Wednesday, May 8, 2013


PST World Championship May 3-5

This year’s line-up for the PST World Championship had a very different look than 2012’s. Only David Palmer was a repeat performer, and he came in to the event as the hot favorite. Seven new challengers were desperate to prevent the big Australian from claiming his first PST title and we witnessed some unbelievable squash that left the membership picking up their jaws trying to figure out just how the players do what they do. Shots that appear irretrievable are not, angles that seem physically impossible are found, reactions give the impression of something out of the movie ‘Matrix’, and fitness levels that must be inhuman.
David Palmer and a humbled Doug
"I-have-no-mirrors-in-the-house" Troszak
after their hit around
Just like in 2012, the PST crew becomes integrated into the DAC squash family for the time they are here. From Joe McManus and David Palmer coming in a day early to referee the Club Championship final and then joining us the presentation dinner, the Saturday morning hit around with the sponsors and the Racquet Up Detroit kids, to the Saturday night chaperoning that Doug Troszak, Britt-Marie Olofsson and a couple of other members did, taking the players out for dinner and late night activities! Friendships are forged, memories are lasered into the brain, and most importantly the endless smiles from everybody make the whole thing worth the effort.

Not to be overlooked are the promotional efforts of Georgetta Morque, PST’s one-women marketing department. Georgetta works extremely diligently making sure the tournament and the DAC receive as much exposure as possible through the local television, radio, newspapers and on-line sites. It is a wonderful ‘extra’ that the PST put into their events.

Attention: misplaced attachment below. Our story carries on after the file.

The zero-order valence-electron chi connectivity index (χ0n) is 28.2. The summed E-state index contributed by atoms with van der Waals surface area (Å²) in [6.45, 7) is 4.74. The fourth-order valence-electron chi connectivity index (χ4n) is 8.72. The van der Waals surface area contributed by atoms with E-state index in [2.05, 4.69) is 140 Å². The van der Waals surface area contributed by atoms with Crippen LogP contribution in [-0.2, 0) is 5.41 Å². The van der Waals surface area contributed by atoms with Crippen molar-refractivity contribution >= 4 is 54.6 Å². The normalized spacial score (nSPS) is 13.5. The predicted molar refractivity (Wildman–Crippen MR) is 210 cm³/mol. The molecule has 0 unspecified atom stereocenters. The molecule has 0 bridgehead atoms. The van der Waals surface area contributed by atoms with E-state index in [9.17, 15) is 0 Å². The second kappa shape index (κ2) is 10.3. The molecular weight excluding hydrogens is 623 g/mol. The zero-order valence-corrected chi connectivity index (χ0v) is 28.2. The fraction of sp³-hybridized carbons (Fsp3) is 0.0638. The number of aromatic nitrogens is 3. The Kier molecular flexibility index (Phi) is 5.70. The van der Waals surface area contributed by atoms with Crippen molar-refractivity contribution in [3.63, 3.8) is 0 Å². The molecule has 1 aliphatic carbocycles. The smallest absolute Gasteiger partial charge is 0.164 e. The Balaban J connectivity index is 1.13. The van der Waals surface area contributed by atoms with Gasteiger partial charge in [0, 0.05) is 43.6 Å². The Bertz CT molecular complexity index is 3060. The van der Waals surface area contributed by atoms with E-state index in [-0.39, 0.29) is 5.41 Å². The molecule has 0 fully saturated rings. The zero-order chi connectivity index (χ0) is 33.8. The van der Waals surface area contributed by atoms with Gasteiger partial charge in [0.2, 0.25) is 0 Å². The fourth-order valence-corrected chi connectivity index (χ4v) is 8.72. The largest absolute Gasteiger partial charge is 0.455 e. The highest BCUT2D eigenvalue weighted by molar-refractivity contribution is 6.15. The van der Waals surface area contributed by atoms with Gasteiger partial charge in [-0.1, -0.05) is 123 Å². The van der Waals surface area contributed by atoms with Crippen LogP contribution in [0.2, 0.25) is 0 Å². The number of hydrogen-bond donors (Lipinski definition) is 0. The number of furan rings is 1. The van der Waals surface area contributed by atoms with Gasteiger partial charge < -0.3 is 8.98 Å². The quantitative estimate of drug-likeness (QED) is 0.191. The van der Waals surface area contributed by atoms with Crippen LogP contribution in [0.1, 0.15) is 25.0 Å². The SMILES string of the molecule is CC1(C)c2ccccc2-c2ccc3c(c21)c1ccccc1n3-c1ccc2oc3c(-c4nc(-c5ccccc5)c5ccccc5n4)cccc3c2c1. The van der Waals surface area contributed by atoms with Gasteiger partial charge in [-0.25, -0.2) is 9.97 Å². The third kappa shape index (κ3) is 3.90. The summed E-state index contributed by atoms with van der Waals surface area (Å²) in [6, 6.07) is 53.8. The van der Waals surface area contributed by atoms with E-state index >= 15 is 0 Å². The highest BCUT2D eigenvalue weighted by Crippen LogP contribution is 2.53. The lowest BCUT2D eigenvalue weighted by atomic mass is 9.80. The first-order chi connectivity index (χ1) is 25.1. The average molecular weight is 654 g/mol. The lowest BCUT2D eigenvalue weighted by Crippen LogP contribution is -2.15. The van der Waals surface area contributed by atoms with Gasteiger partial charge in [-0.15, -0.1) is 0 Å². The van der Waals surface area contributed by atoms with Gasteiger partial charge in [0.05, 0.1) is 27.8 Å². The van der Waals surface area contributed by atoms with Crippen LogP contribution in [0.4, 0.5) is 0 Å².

Brad Thompson and Josh Cardwell with the
kids from Racquet Up Detroit

The first round of matches on the Friday was not as close as I anticipated. I expected David Palmer to win 3-0 and he did over Greece’s Fabian Kalaitzis, although initially it looked like at least a 4-setter. Fabian sprinted out of the blocks and caught Palmer flat-footed and a little dazed. It was 10-3 before any of us knew what was happening. Instead of rolling over and concentrating on the second game, Palmer knuckled down and refused to let Fabian simply take the game. He picked up his length, stepped forward another step to the ‘t’ and proceeded to run his opponent from corner to corner. He saved 7 game balls to initiate the tie-break before eventually taking it 14-12. Fabian was cooked. For the next two games he was in survival squash mode as his legs couldn’t keep up. A few decent winners made the 11-7 score lines look rather respectable. The other 3 matches also resulted in 3-0 white-washes. While it was high-quality squash, there was always the one player in control and they weren’t really threatened.  
Some of the players and members
in the DAC bowling alley